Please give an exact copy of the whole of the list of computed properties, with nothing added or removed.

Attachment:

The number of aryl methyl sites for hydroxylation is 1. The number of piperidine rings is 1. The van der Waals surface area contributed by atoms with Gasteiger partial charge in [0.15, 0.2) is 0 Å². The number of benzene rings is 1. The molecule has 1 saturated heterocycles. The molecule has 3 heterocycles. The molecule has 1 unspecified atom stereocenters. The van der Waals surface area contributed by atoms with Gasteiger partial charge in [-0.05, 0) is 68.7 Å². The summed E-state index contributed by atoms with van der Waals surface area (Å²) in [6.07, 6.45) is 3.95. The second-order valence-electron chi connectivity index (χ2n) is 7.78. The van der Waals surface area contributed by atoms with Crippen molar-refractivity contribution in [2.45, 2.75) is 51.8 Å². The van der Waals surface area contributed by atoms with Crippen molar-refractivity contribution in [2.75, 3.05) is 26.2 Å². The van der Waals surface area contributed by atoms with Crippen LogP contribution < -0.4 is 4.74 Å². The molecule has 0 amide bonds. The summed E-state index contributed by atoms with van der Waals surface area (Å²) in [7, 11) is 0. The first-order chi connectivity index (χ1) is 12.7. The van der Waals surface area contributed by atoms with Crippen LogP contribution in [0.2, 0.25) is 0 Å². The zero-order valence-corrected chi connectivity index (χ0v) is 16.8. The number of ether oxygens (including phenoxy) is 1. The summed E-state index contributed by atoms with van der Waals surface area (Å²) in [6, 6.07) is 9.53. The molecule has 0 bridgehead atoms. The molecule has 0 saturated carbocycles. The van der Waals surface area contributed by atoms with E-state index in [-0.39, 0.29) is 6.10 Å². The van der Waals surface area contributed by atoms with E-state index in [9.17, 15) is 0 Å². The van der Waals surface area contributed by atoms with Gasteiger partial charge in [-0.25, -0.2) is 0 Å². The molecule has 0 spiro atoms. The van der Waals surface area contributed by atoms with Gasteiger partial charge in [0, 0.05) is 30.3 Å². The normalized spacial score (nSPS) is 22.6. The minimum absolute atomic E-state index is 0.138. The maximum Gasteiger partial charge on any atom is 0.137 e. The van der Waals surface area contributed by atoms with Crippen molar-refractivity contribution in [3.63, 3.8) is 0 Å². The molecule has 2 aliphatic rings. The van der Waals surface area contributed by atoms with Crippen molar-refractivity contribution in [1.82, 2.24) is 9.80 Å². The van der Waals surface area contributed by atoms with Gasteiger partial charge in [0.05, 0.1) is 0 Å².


The number of aryl methyl sites for hydroxylation is 1. The number of piperidine rings is 1. The van der Waals surface area contributed by atoms with Gasteiger partial charge in [0.15, 0.2) is 0 Å². The number of benzene rings is 1. The molecule has 1 saturated heterocycles. The molecule has 3 heterocycles. The molecule has 1 unspecified atom stereocenters. The van der Waals surface area contributed by atoms with Gasteiger partial charge in [-0.05, 0) is 68.7 Å². The summed E-state index contributed by atoms with van der Waals surface area (Å²) in [6.07, 6.45) is 3.95. The second-order valence-electron chi connectivity index (χ2n) is 7.78. The van der Waals surface area contributed by atoms with Crippen molar-refractivity contribution in [2.45, 2.75) is 51.8 Å². The van der Waals surface area contributed by atoms with Crippen molar-refractivity contribution in [2.75, 3.05) is 26.2 Å². The van der Waals surface area contributed by atoms with Crippen LogP contribution < -0.4 is 4.74 Å². The molecule has 0 amide bonds. The summed E-state index contributed by atoms with van der Waals surface area (Å²) in [7, 11) is 0. The first-order chi connectivity index (χ1) is 12.7. The van der Waals surface area contributed by atoms with Crippen LogP contribution in [0.2, 0.25) is 0 Å². The zero-order valence-corrected chi connectivity index (χ0v) is 16.8. The number of ether oxygens (including phenoxy) is 1. The summed E-state index contributed by atoms with van der Waals surface area (Å²) in [6, 6.07) is 9.53. The molecule has 0 bridgehead atoms. The molecule has 0 saturated carbocycles. The van der Waals surface area contributed by atoms with E-state index in [-0.39, 0.29) is 6.10 Å². The van der Waals surface area contributed by atoms with E-state index in [9.17, 15) is 0 Å². The van der Waals surface area contributed by atoms with Gasteiger partial charge in [-0.25, -0.2) is 0 Å². The molecule has 0 spiro atoms. The van der Waals surface area contributed by atoms with Gasteiger partial charge in [0, 0.05) is 30.3 Å². The normalized spacial score (nSPS) is 22.6. The minimum absolute atomic E-state index is 0.138. The maximum Gasteiger partial charge on any atom is 0.137 e. The van der Waals surface area contributed by atoms with Crippen molar-refractivity contribution in [3.63, 3.8) is 0 Å². The molecule has 2 aliphatic rings. The van der Waals surface area contributed by atoms with Crippen molar-refractivity contribution in [1.82, 2.24) is 9.80 Å². The van der Waals surface area contributed by atoms with Gasteiger partial charge in [0.05, 0.1) is 0 Å².